Marinating meat is a popular and relatively cheap way to spice up any dish. The technique has been in use for many thousands of years. It has often been used as a way to preserve as well as tenderise meat in the pre-refrigeration era (most of human history). This is probably why there is such a huge range of different marinade recipes available. Despite the advent of widespread refrigeration, marinating is still popular and offers a simple and delicious way to make any plain meat dish that bit more interesting. The most common form of marinade is based on oil, vinegar and herbs; it’s also possible to marinade using dairy produce (cream, yogurt or soured cream). The latter method can be found in South Indian cooking (Tandoori Chicken, for example) and it’s a mild form of marinating that works well with lighter meats such as chicken or pork. For beef and other dark meats a non-dairy marinade is usually better.
Types of Marinade
- For red meats and game, the basic essential ingredients are good quality oil, vinegar and a range of herbs. The herbs give the unique taste and style to any marinade, while the vinegar helps to act on the meat to tenderise it.
- Italian Style; oregano, basil and garlic along with chopped tomatoes (canned or fresh) will make an excellent set of flavourings with an Italian feel. Use olive oil if possible, while balsamic vinegar is probably best to give that Italian taste.
- An alternative to the vinegar in a marinade is citrus fruit. Like vinegar, these contain a good level of acidity to help ‘cure’ the meat and, of course, also add a tangy flavour. For a spicy mix add the juice from a lemon and lime along with the zest to garlic, black pepper and cumin. Cover the meat liberally with the marinade and leave for up to an hour before cooking. This is a nice quick method which is great for white meats, particularly chicken and pork.
- Steaks are simple and easy to cook, great for barbeques and, to avoid too much fuss, a simple marinade of oil, garlic, thyme and rosemary will add a subtle but delicious flavour that smells and tastes great.
- Marinating with dairy products is a simple process, but it takes a little longer than using oils and vinegars. Ideally meat should be marinated overnight if you’re planning on using this method. Perhaps the best well known dairy marinade is the Chicken Tandoori variety mentioned above. For this you’ll need a good quality Greek yogurt, a good chunk of grated garlic, hot peppers, the juice of a lemon and a dash of Turmeric, cumin, coriander, cinnamon and salt and pepper to taste. Mix the ingredients together and then cover the meat. Again this is a great dish for the barbeque but the meat can also be grilled or fried, if you’re doing the latter dice the meat before marinating.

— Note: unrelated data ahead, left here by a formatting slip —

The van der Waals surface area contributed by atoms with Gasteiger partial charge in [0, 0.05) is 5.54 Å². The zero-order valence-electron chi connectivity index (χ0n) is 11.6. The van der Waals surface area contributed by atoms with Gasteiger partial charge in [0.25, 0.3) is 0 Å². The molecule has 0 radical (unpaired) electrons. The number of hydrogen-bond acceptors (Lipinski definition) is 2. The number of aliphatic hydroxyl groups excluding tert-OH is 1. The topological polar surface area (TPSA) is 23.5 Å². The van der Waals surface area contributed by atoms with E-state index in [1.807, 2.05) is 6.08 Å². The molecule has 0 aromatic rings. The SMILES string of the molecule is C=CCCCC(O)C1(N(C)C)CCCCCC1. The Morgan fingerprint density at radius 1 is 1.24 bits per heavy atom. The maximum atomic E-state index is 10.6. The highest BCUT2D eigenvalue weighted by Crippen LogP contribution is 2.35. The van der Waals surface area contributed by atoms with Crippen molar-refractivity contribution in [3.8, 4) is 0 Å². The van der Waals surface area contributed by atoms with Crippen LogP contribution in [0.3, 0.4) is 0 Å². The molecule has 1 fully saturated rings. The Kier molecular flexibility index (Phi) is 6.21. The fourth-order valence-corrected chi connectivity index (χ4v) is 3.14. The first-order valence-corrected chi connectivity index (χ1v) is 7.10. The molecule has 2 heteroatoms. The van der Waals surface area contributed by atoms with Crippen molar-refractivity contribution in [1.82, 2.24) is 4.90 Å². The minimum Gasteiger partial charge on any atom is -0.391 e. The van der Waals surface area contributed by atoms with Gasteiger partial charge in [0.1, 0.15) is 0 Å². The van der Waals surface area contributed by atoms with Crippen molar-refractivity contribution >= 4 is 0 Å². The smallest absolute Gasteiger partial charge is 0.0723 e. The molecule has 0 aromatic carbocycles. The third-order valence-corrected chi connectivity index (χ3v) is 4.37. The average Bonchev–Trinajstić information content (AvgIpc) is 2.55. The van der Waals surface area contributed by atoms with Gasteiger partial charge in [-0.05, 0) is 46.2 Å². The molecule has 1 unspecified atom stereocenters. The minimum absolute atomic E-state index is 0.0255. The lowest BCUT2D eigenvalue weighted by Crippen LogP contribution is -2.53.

- Lamb or pork also both work well with dairy methods of marinating. Diced meat for kebabs (again, a good dish for barbeques, but easy to cook indoors as well) can be marinated in Greek yogurt or soured cream. Add cumin, pepper, coriander, mint, garlic, salt and lemon juice. Chilli powder could be added for an extra kick and this works particularly well in this marinade for lamb. Time is again a big ingredient and a little forward planning is a good idea.
Marinating is a simple method of flavouring to learn and it’s not one that needs to be limited by recipes, just your imagination. For barbecues it’s a great way to add that little extra to the mix and surprise your friends and relatives.
To save time for marinating meats for barbecues this summer, food shopping online should help to stock the cupboards with all the basic essentials to transform your barbecues into a summer evening event to remember.
Charlotte actively blogs about Fashion, Food & Drink covering everything from the latest fashion trends to tasty food. On her spare time she loves shopping, discovering new products & enjoys getting lost in new places as she writes away about online food delivery.